You’ve heard of the seven stages of grief. But what about the six stages of aging? Believe it or not, the female aging process and mourning are not the same thing.
Two authors have defined the six stages we’re all going through in the witty little book, How Did This Happen? Poems for the Not So Young Anymore. In pages devoted to each stage—Insult, Injury, Defiance, Dread, Grit and Grace–Mary D. Esselman and Elizabeth Ash Velez explore the phenomenon they call “Aging While Female” using traditional poems and the non-traditional—twitter posts, snippets of interviews, etc.
Each section opens with an introduction that will have you grimacing, nodding and laughing in equal parts. “[Aging is] something that happens to other people, until it happens to you,” the authors write. “That gray hair. Those apple cheeks puddling into jowls. Cold sweat at the doctor’s and hot flashes at night. Issues cosmetic and cosmic—but wait, how did this happen?” This is a place to start looking for the answer.
More than a million adults in the US attended some sort of summer camp in recent years; would you be ready to join their ranks between now and Labor Day? While some of these programs cater to a younger crowd, there are plenty of options for those of us at midlife, and they are often tailored to people who want to just dip their toes in the water. In other words, you can bunk at these camps for just a few days or a week, versus a longer, “school’s out for the summer” commitment.
Among the most popular are those programs that allow campers to pursue a hobby or passion, while meeting new people and breaking away from the everyday. A few examples:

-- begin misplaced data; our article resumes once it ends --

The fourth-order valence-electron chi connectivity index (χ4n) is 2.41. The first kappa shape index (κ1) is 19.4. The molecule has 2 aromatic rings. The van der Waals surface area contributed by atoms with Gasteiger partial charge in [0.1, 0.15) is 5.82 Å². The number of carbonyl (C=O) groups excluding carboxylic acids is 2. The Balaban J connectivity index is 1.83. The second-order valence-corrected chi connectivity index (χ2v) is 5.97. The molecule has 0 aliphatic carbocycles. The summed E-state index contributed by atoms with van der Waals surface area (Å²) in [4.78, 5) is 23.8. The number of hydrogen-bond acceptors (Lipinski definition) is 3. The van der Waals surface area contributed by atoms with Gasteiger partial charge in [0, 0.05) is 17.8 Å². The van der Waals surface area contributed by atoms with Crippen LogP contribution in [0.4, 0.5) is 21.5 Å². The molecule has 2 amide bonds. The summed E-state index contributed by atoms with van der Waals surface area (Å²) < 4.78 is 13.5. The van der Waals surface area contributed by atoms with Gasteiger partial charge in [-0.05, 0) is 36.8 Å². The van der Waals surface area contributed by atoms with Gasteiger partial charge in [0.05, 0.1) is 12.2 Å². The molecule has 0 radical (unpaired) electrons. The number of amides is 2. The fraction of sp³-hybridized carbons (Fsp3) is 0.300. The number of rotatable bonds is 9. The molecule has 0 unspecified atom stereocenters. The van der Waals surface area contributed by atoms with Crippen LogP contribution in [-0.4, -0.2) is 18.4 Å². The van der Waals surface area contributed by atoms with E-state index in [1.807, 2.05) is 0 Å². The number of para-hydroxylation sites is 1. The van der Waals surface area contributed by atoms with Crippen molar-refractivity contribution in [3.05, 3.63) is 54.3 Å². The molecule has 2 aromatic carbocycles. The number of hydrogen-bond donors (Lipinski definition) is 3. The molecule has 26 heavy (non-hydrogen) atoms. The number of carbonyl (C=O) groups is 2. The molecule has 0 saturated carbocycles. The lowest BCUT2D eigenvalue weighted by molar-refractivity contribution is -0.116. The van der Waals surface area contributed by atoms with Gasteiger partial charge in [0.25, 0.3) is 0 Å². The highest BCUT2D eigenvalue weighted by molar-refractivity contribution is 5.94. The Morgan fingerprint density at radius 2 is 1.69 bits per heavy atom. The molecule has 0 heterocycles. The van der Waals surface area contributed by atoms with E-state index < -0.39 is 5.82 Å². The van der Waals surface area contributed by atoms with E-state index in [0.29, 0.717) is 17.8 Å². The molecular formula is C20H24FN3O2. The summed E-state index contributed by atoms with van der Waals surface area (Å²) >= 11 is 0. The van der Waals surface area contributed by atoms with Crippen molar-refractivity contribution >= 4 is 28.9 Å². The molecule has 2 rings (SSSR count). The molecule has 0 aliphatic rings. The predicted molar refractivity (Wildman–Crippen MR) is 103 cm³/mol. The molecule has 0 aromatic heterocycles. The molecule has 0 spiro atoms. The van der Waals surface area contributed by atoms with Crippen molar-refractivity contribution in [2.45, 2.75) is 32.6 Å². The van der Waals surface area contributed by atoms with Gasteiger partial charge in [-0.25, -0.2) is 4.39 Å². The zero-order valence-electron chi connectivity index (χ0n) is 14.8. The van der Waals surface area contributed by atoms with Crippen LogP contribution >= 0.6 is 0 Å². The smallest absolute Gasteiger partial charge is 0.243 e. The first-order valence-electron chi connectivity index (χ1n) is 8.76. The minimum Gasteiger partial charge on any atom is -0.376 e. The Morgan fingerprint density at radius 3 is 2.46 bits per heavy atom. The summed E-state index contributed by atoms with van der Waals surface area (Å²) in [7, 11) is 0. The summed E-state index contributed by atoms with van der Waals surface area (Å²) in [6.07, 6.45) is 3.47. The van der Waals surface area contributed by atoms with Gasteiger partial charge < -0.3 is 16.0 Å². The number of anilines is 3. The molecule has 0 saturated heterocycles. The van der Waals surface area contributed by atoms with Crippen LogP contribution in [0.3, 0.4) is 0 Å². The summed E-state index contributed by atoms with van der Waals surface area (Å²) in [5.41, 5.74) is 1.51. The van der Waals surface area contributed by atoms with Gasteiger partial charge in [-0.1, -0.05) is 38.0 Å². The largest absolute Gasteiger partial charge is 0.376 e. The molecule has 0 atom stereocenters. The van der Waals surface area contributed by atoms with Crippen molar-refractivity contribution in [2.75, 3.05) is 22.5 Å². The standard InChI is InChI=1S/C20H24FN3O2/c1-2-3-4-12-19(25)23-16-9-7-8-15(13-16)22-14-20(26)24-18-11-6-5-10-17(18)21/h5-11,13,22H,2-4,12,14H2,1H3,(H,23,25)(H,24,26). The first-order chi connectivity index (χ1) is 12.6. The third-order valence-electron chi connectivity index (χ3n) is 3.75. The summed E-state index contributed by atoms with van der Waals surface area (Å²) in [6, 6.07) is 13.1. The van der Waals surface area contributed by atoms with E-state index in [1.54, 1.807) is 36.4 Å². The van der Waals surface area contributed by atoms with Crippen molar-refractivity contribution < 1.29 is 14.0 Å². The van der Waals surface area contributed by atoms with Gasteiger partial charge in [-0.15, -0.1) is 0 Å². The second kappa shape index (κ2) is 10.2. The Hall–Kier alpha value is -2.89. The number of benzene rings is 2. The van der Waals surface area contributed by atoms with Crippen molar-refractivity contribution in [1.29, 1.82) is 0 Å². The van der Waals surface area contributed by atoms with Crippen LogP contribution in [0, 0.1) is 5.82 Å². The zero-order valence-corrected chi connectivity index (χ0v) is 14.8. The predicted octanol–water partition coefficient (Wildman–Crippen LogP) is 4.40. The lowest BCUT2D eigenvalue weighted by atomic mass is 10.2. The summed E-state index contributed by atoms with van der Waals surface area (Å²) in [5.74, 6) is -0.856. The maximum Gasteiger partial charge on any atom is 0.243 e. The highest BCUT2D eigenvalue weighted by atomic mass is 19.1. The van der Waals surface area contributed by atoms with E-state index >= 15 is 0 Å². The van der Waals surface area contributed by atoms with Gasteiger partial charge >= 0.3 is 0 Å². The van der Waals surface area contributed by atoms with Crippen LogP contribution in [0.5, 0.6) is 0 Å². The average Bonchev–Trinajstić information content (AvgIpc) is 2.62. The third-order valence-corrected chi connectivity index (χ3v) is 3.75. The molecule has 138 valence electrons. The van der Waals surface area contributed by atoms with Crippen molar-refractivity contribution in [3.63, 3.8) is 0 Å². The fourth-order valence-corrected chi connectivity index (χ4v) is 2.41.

Think back to your teenage summers. Remember slathering on baby oil, grabbing one of those silver reflective gizmos, and lying on a beach, by a pool, or pretty much anywhere unshaded in pursuit of the perfect tan? Your older and wiser self knows that was not the smartest strategy, but you may think an SPF 30 cream is the best sunscreen you can use right now. Nope!
Skin cancer rates continue to rise, and medical professionals advise you use at least SPF 50, reapplying every two hours that you are out in the sun. Since sun screens are an inexact science – Did you really reach all of your back? Did you sweat some off? – some dermatologists are recommending you go even higher. For instance, Joshua Zeichner, MD, who’s Director of Cosmetic and Clinical Research in Dermatology at Mount Sinai Hospital in New York City, recently said, “There’s been a recent study that looked at sunscreen with SPF 100+ compared to SPF 50 on the ski slopes of Colorado showed that the SPF 100+ gave significantly better protection against the sun.”
To take care of your skin and yourself, look for a stratospherically high SPF. We like Neutrogena’s Ultra Sheer Dry-Touch Sunscreen Broad Spectrum SPF 100+ for less than $10 a tube.
– Janet Siroto